Which brings us to the education system. Vocational, technical institutions are there to fulfil specific quantifiable requirements in our societies. Should not universities dedicate a great part of their curriculum to “explore” rather than to “teach”? But, I guess not. In our “just and correct modern societies” It maybe consider cruel to set free to “explore” all those with limited vision, without a priori haven given them “the lantern” of specific guidelines which would then defeat the purpose of exploring since will be teaching them to “think”.

  3. I disagree on that not all of them think others are stupider than they are, and not all of them are born with it, you can become a prodigy or savant and depression is a problem of the mind if you do not unfold it properly after you fold it… It’s not about people being stupid it’s more of a language problem. Maybe he should give people the so called Psychedelics he is known to have used for his creativity while explaining his ideas to them.
    http://www.youtube.com/watch?v=nZbERIL9wbE&feature=related

  4. Wonderful and Powerful piece, Mitch!
    I knew a couple of people who accelerated the end as well and there is absolutely no concrete thought in my head that can reconcile it. But it does point to the fact that we admire individualism while we push it away. We don’t understand those who make their own rules yet we look at them with amazement.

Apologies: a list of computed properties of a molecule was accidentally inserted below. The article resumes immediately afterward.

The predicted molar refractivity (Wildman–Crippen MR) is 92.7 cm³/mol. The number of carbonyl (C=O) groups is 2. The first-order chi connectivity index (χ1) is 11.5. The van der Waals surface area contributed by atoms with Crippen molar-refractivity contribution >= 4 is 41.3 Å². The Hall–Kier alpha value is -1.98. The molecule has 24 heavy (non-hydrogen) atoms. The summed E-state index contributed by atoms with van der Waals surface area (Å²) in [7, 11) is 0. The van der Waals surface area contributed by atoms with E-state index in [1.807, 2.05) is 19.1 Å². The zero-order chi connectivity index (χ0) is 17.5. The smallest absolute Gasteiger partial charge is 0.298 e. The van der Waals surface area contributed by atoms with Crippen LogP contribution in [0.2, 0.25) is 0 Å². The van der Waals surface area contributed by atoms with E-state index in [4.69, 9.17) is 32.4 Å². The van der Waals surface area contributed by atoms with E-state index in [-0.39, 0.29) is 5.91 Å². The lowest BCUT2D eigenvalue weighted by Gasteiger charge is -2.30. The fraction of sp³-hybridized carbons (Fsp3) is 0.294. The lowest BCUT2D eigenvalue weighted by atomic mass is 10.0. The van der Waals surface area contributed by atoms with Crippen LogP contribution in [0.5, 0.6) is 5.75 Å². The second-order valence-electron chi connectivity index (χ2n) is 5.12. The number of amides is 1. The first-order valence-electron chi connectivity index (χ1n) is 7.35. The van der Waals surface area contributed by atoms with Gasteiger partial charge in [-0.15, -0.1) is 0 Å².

The tortured soul that cannot be confirmed is left looking for a place to belong.
    I question that the incompatible feel superior or smarter than us, they are just defiant in our regulated world.
    Further to Ryan’s point, I believe many (if not all) of these traits are born with you and to some a lifelong struggle to find a place for those traits while others who soar and let others follow.
    “Every society honors it’s live conformists and dead troublemakers.”
    Mignon McLaughlin

  5. Spot on piece Mitch, nicely of the beaten path.
    I would add Nicholas Taleb to this small group you have dubbed “The Incompatibles”.
    His indescribably insightful book “Fooled by Randomness” set a bar few will reach.

  6. I wonder if we would have more “incompatibles” is there was greater societal acceptance. We tend to view these people as a bit “off”, until they produce something of mass appeal. What if we encouraged these attributes and built an educational system around it where these talents, views, perceptions could be nurtured from an early age?

  7. Oh, I have to disagree here. You seem to imply that some of the true visionaries simply can’t connect with people (hence, why they are “incompatible”). But I like to believe that the very traits that you list ADD to the ability of some people to connect.